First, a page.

Applications of Lentiviral Vectors for Biology and Gene Therapy of Neurological Disorders
Recombinant lentiviral vectors (rLV) are powerful tools for gene transfer to the central nervous system (CNS) and hold great potential as a therapeutic gene therapy strategy for neurological disorders. Recent data indicate that rLVs are suitable for functional studies in the CNS by over expression or knock down of specific proteins. Based on a variety of lentiviruses species, different vector systems have been developed. However, the most commonly used rLV vector is based on the human immunodeficiency virus 1 (HIV-1). Here we describe the use of such vectors to achieve cell-specific transgene expression in the brain. In this setting, rLVs are versatile tools both due to their relatively large cloning capacity and their ability to transduce non-dividing cells. Furthermore, we discuss the preclinical development of gene therapy based on enzyme replacement and/or delivery of neurotrophic factors for neurodegenerative diseases and CNS manifestations of lysosomal storage diseases. Neuroprotective strategies that aim to deliver glial cell line-derived neurotrophic factor and ciliary neurotrophic factor for Parkinsons and Huntingtons diseases in particular have been documented with success in appropriate animal models. More recently, rLVs were shown to be suitable to express small interfering RNA for treatment in models of Alzheimers disease and amyotrophic lateral sclerosis. Finally, we present a review of the use of rLVs to model neurodegenerative diseases. rLVs have proven to be a very versatile tool to create genetic models of both Parkinsons and Huntingtons diseases and thus provide possibilities to study complex genetic interactions in otherwise wild-type animals evading the necessity to create transgenic mice. Moreover, the potential of these vectors in the development of gene therapy to treat neurological disorders is considerable, which is supported by the fact that clinical trials using rLVs are underway.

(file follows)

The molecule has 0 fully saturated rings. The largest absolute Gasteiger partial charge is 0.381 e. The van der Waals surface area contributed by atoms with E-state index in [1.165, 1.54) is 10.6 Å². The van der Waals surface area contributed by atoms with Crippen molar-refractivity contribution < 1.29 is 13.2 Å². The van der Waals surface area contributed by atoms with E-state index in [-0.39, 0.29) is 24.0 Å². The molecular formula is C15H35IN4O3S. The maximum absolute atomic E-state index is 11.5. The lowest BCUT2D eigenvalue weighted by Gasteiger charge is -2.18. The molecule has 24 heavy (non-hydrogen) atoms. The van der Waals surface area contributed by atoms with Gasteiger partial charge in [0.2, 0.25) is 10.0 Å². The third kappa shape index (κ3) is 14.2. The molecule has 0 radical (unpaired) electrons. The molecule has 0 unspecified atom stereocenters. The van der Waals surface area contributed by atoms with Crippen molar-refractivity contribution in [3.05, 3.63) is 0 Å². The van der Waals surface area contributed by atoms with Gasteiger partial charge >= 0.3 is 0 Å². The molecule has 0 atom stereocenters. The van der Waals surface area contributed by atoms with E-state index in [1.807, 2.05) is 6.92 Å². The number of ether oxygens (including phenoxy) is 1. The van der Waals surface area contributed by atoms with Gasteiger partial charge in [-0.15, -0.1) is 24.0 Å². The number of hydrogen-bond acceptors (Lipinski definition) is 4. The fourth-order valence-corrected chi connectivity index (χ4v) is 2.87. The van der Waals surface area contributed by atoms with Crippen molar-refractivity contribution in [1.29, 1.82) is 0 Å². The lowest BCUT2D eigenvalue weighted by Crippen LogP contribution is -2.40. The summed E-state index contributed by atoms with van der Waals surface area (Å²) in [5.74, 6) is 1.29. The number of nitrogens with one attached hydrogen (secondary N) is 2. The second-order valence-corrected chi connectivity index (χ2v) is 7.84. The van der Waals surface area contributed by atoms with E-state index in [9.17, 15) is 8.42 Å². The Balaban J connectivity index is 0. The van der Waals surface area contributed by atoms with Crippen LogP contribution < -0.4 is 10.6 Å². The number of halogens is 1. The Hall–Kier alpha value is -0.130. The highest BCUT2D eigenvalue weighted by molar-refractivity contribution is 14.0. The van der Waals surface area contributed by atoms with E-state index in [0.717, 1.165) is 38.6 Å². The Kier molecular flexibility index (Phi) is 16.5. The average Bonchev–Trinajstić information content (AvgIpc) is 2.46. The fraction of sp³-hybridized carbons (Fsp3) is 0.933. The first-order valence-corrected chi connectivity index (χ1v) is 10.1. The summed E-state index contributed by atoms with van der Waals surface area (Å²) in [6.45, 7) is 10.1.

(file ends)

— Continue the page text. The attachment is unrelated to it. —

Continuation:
Keywords: Parkinson's disease, Huntington's disease, neurotrophic factors, GDNF, CNTF, RNA interference, disease modeling, enzyme replacement
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